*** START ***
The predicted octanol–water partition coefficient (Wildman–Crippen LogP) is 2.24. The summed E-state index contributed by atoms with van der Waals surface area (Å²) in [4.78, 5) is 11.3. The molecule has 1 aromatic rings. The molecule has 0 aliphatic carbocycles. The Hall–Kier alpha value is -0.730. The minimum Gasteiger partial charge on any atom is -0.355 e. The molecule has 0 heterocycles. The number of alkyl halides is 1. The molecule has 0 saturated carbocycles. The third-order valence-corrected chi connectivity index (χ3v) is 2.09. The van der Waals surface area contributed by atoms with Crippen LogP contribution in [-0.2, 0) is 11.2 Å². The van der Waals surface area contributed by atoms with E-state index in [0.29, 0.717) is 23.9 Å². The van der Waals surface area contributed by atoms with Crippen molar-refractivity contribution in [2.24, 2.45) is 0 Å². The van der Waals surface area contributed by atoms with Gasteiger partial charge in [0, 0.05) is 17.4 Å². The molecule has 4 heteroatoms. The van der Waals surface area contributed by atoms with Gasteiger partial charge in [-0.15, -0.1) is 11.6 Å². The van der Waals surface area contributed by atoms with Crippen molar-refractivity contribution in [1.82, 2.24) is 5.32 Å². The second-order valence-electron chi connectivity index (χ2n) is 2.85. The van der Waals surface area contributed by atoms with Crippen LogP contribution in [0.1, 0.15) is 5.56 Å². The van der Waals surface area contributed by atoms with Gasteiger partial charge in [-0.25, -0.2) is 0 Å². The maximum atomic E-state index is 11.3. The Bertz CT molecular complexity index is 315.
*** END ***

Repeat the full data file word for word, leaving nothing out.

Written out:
The predicted octanol–water partition coefficient (Wildman–Crippen LogP) is 2.24. The summed E-state index contributed by atoms with van der Waals surface area (Å²) in [4.78, 5) is 11.3. The molecule has 1 aromatic rings. The molecule has 0 aliphatic carbocycles. The Hall–Kier alpha value is -0.730. The minimum Gasteiger partial charge on any atom is -0.355 e. The molecule has 0 heterocycles. The number of alkyl halides is 1. The molecule has 0 saturated carbocycles. The third-order valence-corrected chi connectivity index (χ3v) is 2.09. The van der Waals surface area contributed by atoms with Crippen LogP contribution in [-0.2, 0) is 11.2 Å². The van der Waals surface area contributed by atoms with E-state index in [0.29, 0.717) is 23.9 Å². The van der Waals surface area contributed by atoms with Crippen molar-refractivity contribution in [2.24, 2.45) is 0 Å². The van der Waals surface area contributed by atoms with Gasteiger partial charge in [0, 0.05) is 17.4 Å². The molecule has 4 heteroatoms. The van der Waals surface area contributed by atoms with Gasteiger partial charge in [-0.15, -0.1) is 11.6 Å². The van der Waals surface area contributed by atoms with Crippen molar-refractivity contribution in [1.82, 2.24) is 5.32 Å². The second-order valence-electron chi connectivity index (χ2n) is 2.85. The van der Waals surface area contributed by atoms with Crippen LogP contribution in [0.1, 0.15) is 5.56 Å². The van der Waals surface area contributed by atoms with Gasteiger partial charge in [-0.25, -0.2) is 0 Å². The maximum atomic E-state index is 11.3. The Bertz CT molecular complexity index is 315.